The Cloud is an iconic fabric membrane structure of international standing commissioned for the 2011 Rugby World Cup. The Cloud, otherwise known as ‘Party Central’ was the focal point for Cup functions & events.
|Scope of Work:
|Concept, Design & Build
|Queens Wharf, Auckland, NZ
|178.5m x 21m (3,400sqm)
|9th August 2011
The design of the Cloud was a collaborative effort between Fabric Structures & Jasmax Architects. Although Queens Wharf dictated the shape & size of the structure, the Cloud’s sculptural shape was the result of extensive modelling & form finding.
To efficiently achieve the Cloud’s shape we adopted a standard truss shape that was oscillated up and down, around a virtual centre line. The variation in wall heights could then efficiently be achieved with varying height columns.
The Cloud is 11 metres high, 178.5 metres long; each truss spans 29 metres at its widest part, and is 21.9 metres at wharf level. There are doors along the length of the structure on both sides that can be left open to create an airy walk-through ambience, or kept closed to suit the individual event. There is a 500sqm mezzanine floor at the harbour end with exterior balcony, which was designed for the media and VIPs during the Rugby World Cup.
The roof of the Cloud is predominantly 1002-T2 PVC. However the last two bays over the VIP mezzanine are single skin ETFE membranes, which were introduced to create a sense of openness & connection with the harbour. 46 single skin ETFE panels were also used for the wall panels down each side of the Cloud.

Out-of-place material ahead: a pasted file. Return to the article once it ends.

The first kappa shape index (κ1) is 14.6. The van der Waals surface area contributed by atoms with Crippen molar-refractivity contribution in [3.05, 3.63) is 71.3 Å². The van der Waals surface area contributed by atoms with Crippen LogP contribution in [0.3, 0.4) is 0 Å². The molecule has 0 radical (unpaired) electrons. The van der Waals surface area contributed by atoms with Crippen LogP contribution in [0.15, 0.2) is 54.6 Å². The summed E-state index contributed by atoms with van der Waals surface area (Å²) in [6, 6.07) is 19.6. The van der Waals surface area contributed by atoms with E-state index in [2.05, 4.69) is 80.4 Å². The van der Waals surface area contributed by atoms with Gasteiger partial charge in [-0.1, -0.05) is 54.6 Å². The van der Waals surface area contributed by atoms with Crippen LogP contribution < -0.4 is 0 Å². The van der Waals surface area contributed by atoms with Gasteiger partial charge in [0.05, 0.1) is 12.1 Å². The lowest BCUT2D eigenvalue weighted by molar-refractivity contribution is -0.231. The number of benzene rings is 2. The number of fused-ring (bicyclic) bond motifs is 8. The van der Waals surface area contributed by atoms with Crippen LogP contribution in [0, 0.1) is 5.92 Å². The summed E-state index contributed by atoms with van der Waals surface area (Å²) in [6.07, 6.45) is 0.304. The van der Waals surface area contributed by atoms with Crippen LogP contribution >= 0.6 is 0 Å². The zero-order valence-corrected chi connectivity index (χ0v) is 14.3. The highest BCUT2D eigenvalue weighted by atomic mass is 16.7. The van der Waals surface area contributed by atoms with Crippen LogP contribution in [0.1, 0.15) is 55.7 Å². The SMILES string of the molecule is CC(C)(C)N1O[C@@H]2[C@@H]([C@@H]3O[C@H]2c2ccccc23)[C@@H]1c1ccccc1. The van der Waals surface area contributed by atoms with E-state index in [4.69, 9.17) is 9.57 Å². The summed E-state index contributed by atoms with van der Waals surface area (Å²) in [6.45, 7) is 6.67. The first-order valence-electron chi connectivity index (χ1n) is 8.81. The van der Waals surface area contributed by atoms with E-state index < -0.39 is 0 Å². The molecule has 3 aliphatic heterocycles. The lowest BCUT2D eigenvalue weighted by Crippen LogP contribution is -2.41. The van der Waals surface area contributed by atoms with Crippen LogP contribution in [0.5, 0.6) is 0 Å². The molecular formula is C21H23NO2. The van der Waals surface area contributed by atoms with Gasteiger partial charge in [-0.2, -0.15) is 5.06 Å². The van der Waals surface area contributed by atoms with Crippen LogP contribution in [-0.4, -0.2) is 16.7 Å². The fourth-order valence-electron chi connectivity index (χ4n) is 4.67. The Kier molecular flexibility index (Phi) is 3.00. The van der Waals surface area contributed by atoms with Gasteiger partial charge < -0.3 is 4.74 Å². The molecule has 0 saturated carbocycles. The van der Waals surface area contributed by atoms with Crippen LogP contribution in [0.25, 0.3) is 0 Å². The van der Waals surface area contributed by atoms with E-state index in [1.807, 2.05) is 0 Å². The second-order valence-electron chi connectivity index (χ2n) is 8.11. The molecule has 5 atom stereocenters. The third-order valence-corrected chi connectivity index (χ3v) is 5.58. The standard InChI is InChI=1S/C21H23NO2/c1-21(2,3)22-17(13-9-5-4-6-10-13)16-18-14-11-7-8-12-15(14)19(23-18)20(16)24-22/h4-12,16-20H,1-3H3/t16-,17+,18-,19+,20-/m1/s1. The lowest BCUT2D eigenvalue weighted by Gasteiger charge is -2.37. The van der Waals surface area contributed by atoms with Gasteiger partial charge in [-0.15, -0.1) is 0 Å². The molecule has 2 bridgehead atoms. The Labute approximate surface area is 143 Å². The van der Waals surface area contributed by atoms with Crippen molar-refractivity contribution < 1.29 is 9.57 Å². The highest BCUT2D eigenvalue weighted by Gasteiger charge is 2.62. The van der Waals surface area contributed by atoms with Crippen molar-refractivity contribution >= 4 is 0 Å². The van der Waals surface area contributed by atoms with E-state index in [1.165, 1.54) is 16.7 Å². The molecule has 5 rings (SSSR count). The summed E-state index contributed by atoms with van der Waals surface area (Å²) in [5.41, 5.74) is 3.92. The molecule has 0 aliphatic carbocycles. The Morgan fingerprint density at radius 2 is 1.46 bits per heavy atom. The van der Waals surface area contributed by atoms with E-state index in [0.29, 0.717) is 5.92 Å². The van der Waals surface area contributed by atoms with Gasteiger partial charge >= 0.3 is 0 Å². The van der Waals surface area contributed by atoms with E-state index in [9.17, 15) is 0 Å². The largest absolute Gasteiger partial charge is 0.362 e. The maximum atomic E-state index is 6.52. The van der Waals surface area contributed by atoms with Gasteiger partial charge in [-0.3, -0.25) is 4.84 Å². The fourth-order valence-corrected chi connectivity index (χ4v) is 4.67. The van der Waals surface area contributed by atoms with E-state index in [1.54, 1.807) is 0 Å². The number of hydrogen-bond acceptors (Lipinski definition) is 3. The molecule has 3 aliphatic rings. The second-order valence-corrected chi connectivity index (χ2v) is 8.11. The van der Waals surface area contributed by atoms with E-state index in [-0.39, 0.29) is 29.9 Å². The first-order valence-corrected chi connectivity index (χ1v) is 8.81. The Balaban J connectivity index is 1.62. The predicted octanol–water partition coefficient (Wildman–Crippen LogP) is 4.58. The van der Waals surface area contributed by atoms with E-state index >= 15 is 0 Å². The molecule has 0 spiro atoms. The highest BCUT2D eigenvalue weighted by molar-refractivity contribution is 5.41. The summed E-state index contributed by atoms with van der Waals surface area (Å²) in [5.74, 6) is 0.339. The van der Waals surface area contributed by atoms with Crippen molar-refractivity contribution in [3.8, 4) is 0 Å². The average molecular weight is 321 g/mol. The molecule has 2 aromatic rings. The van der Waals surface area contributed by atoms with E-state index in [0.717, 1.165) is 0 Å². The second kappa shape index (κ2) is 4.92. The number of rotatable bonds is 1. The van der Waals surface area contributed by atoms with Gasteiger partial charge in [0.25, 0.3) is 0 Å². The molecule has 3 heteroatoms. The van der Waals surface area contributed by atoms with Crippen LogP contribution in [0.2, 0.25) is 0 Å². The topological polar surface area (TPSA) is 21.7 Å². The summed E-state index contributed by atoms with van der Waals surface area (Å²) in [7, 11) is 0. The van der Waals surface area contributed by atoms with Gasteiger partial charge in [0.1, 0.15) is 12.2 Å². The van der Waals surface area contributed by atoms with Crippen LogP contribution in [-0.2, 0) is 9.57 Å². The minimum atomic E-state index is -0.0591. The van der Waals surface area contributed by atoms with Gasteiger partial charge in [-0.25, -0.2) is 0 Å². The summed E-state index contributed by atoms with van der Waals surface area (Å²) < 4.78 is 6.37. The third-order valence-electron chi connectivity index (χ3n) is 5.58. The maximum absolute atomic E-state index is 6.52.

Under the south atrium forecourt a white 502PVC ceiling liner was installed concealing all trusses & structural steel, producing depth and “cloud” like form to the roof.
To finish off the plush interior of the mezzanine fabric ceiling liners where fabricated & installed using Serge Ferrari Soltis 92. The curvaceous shape & texture of the liners, along with the detailing of air-conditioning vents penetrating the liner are a real feature of this space.
Another feature of the structure is its natural ventilation. After extensive HVAC modelling the client opted to naturally ventilate the structure. Ventilation slots down the entire length of the building where incorporated into the design, along with mesh ventilation panels in all the door recesses.
The project presented many challenges for us. The tight program meant that fabrication of steel had to start, before the full design was completed. Over half the structure was standing by the time the design of the mezzanine was concluded. With a very vague client, there were numerous design changes that had to be accommodated late in the piece, which pushed every one hard because of the fixed completion date. The design of the mezzanine area & incorporation of all the elements (eg, 3 sets of stairs, lift, bracing, services, air-conditioning plant etc) proved extremely challenging. Due to the high loads of the mezzanine columns, their set out had to co-ordinated with the existing wharf piles, all the while trying to achieve as much column free space on the ground floor as possible. With a changing client brief, we went through numerous design & engineering iterations before settling on the final design.